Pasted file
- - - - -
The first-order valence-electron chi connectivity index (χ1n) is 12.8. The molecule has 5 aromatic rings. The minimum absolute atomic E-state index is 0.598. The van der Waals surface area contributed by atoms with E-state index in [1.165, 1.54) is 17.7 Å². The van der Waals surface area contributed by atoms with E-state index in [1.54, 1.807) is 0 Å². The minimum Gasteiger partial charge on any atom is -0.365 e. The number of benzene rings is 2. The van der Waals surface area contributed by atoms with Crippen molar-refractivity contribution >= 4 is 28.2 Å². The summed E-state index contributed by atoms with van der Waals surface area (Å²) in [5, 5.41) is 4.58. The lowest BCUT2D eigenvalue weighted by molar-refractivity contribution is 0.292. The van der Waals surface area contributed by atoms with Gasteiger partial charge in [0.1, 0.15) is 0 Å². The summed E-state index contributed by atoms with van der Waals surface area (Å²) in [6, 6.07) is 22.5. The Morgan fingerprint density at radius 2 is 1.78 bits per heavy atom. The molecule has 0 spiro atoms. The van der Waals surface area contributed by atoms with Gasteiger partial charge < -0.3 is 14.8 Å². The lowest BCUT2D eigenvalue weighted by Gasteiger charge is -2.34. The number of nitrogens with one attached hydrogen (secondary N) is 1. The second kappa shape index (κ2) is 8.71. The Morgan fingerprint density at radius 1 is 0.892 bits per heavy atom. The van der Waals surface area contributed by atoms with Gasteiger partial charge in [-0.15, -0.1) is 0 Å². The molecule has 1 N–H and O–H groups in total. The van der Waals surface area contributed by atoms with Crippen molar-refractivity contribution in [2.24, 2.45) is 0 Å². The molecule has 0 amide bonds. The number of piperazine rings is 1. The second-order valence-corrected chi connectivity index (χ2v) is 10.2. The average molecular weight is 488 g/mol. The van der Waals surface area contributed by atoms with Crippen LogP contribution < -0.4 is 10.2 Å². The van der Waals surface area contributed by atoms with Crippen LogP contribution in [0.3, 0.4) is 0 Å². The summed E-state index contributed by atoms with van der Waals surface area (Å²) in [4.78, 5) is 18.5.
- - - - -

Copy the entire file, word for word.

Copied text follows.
The first-order valence-electron chi connectivity index (χ1n) is 12.8. The molecule has 5 aromatic rings. The minimum absolute atomic E-state index is 0.598. The van der Waals surface area contributed by atoms with E-state index in [1.165, 1.54) is 17.7 Å². The van der Waals surface area contributed by atoms with E-state index in [1.54, 1.807) is 0 Å². The minimum Gasteiger partial charge on any atom is -0.365 e. The number of benzene rings is 2. The van der Waals surface area contributed by atoms with Crippen molar-refractivity contribution >= 4 is 28.2 Å². The summed E-state index contributed by atoms with van der Waals surface area (Å²) in [5, 5.41) is 4.58. The lowest BCUT2D eigenvalue weighted by molar-refractivity contribution is 0.292. The van der Waals surface area contributed by atoms with Gasteiger partial charge in [0.1, 0.15) is 0 Å². The summed E-state index contributed by atoms with van der Waals surface area (Å²) in [6, 6.07) is 22.5. The Morgan fingerprint density at radius 2 is 1.78 bits per heavy atom. The molecule has 0 spiro atoms. The van der Waals surface area contributed by atoms with Gasteiger partial charge < -0.3 is 14.8 Å². The lowest BCUT2D eigenvalue weighted by Gasteiger charge is -2.34. The number of nitrogens with one attached hydrogen (secondary N) is 1. The second kappa shape index (κ2) is 8.71. The Morgan fingerprint density at radius 1 is 0.892 bits per heavy atom. The van der Waals surface area contributed by atoms with Gasteiger partial charge in [-0.15, -0.1) is 0 Å². The molecule has 1 N–H and O–H groups in total. The van der Waals surface area contributed by atoms with Crippen molar-refractivity contribution in [2.24, 2.45) is 0 Å². The molecule has 0 amide bonds. The number of piperazine rings is 1. The second-order valence-corrected chi connectivity index (χ2v) is 10.2. The average molecular weight is 488 g/mol. The van der Waals surface area contributed by atoms with Crippen LogP contribution < -0.4 is 10.2 Å². The van der Waals surface area contributed by atoms with Crippen LogP contribution in [0.3, 0.4) is 0 Å². The summed E-state index contributed by atoms with van der Waals surface area (Å²) in [4.78, 5) is 18.5.